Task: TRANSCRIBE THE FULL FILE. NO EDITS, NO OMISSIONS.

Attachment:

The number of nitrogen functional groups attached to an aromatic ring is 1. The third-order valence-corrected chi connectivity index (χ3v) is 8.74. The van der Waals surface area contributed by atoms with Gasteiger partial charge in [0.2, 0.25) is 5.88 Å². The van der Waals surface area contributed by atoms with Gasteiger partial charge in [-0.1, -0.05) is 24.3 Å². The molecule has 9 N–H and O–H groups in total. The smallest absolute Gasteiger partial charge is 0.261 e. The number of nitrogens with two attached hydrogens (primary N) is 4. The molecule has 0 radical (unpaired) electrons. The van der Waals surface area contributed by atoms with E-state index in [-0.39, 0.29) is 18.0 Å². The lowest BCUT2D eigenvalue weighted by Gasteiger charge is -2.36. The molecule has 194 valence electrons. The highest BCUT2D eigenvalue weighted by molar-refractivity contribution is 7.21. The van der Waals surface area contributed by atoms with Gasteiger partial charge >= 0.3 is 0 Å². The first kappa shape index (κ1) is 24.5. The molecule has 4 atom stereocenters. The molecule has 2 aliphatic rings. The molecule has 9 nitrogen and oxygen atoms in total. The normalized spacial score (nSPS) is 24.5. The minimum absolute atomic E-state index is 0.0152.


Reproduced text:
The number of nitrogen functional groups attached to an aromatic ring is 1. The third-order valence-corrected chi connectivity index (χ3v) is 8.74. The van der Waals surface area contributed by atoms with Gasteiger partial charge in [0.2, 0.25) is 5.88 Å². The van der Waals surface area contributed by atoms with Gasteiger partial charge in [-0.1, -0.05) is 24.3 Å². The molecule has 9 N–H and O–H groups in total. The smallest absolute Gasteiger partial charge is 0.261 e. The number of nitrogens with two attached hydrogens (primary N) is 4. The molecule has 0 radical (unpaired) electrons. The van der Waals surface area contributed by atoms with E-state index in [-0.39, 0.29) is 18.0 Å². The lowest BCUT2D eigenvalue weighted by Gasteiger charge is -2.36. The molecule has 194 valence electrons. The highest BCUT2D eigenvalue weighted by molar-refractivity contribution is 7.21. The van der Waals surface area contributed by atoms with Gasteiger partial charge >= 0.3 is 0 Å². The first kappa shape index (κ1) is 24.5. The molecule has 4 atom stereocenters. The molecule has 2 aliphatic rings. The molecule has 9 nitrogen and oxygen atoms in total. The normalized spacial score (nSPS) is 24.5. The minimum absolute atomic E-state index is 0.0152.